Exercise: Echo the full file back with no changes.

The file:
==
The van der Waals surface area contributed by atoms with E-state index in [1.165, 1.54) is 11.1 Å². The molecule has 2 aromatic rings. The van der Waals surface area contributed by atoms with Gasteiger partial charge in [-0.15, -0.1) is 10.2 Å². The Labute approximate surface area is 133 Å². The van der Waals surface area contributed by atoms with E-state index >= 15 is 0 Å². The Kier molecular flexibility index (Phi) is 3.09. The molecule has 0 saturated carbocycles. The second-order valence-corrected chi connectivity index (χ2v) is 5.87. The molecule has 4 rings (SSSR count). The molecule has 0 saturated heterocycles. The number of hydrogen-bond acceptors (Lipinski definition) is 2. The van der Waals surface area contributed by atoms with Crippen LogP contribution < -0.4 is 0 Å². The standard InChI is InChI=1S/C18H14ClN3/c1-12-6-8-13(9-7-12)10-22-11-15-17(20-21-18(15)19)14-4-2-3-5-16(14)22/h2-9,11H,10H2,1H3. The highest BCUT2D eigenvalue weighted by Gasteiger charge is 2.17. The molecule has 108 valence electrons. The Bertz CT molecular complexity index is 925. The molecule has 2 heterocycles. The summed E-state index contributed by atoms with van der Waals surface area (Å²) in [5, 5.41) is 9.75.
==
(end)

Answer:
The van der Waals surface area contributed by atoms with E-state index in [1.165, 1.54) is 11.1 Å². The molecule has 2 aromatic rings. The van der Waals surface area contributed by atoms with Gasteiger partial charge in [-0.15, -0.1) is 10.2 Å². The Labute approximate surface area is 133 Å². The van der Waals surface area contributed by atoms with E-state index >= 15 is 0 Å². The Kier molecular flexibility index (Phi) is 3.09. The molecule has 0 saturated carbocycles. The second-order valence-corrected chi connectivity index (χ2v) is 5.87. The molecule has 4 rings (SSSR count). The molecule has 0 saturated heterocycles. The number of hydrogen-bond acceptors (Lipinski definition) is 2. The van der Waals surface area contributed by atoms with Crippen LogP contribution < -0.4 is 0 Å². The standard InChI is InChI=1S/C18H14ClN3/c1-12-6-8-13(9-7-12)10-22-11-15-17(20-21-18(15)19)14-4-2-3-5-16(14)22/h2-9,11H,10H2,1H3. The highest BCUT2D eigenvalue weighted by Gasteiger charge is 2.17. The molecule has 108 valence electrons. The Bertz CT molecular complexity index is 925. The molecule has 2 heterocycles. The summed E-state index contributed by atoms with van der Waals surface area (Å²) in [5, 5.41) is 9.75.